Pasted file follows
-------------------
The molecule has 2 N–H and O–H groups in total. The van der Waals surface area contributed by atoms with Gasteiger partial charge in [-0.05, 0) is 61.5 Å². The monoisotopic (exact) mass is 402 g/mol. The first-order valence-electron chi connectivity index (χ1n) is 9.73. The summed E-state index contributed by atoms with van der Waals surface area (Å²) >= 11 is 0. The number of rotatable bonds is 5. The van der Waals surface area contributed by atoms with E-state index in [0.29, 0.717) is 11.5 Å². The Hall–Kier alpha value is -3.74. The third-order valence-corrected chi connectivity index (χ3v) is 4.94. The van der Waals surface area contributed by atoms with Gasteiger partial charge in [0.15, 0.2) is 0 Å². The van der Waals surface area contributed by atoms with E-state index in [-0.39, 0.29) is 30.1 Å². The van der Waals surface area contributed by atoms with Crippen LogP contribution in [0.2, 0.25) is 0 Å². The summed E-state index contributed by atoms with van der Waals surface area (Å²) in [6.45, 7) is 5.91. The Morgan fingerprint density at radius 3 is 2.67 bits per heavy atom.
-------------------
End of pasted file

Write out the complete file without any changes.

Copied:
The molecule has 2 N–H and O–H groups in total. The van der Waals surface area contributed by atoms with Gasteiger partial charge in [-0.05, 0) is 61.5 Å². The monoisotopic (exact) mass is 402 g/mol. The first-order valence-electron chi connectivity index (χ1n) is 9.73. The summed E-state index contributed by atoms with van der Waals surface area (Å²) >= 11 is 0. The number of rotatable bonds is 5. The van der Waals surface area contributed by atoms with E-state index in [0.29, 0.717) is 11.5 Å². The Hall–Kier alpha value is -3.74. The third-order valence-corrected chi connectivity index (χ3v) is 4.94. The van der Waals surface area contributed by atoms with Gasteiger partial charge in [0.15, 0.2) is 0 Å². The van der Waals surface area contributed by atoms with E-state index in [-0.39, 0.29) is 30.1 Å². The van der Waals surface area contributed by atoms with Crippen LogP contribution in [0.2, 0.25) is 0 Å². The summed E-state index contributed by atoms with van der Waals surface area (Å²) in [6.45, 7) is 5.91. The Morgan fingerprint density at radius 3 is 2.67 bits per heavy atom.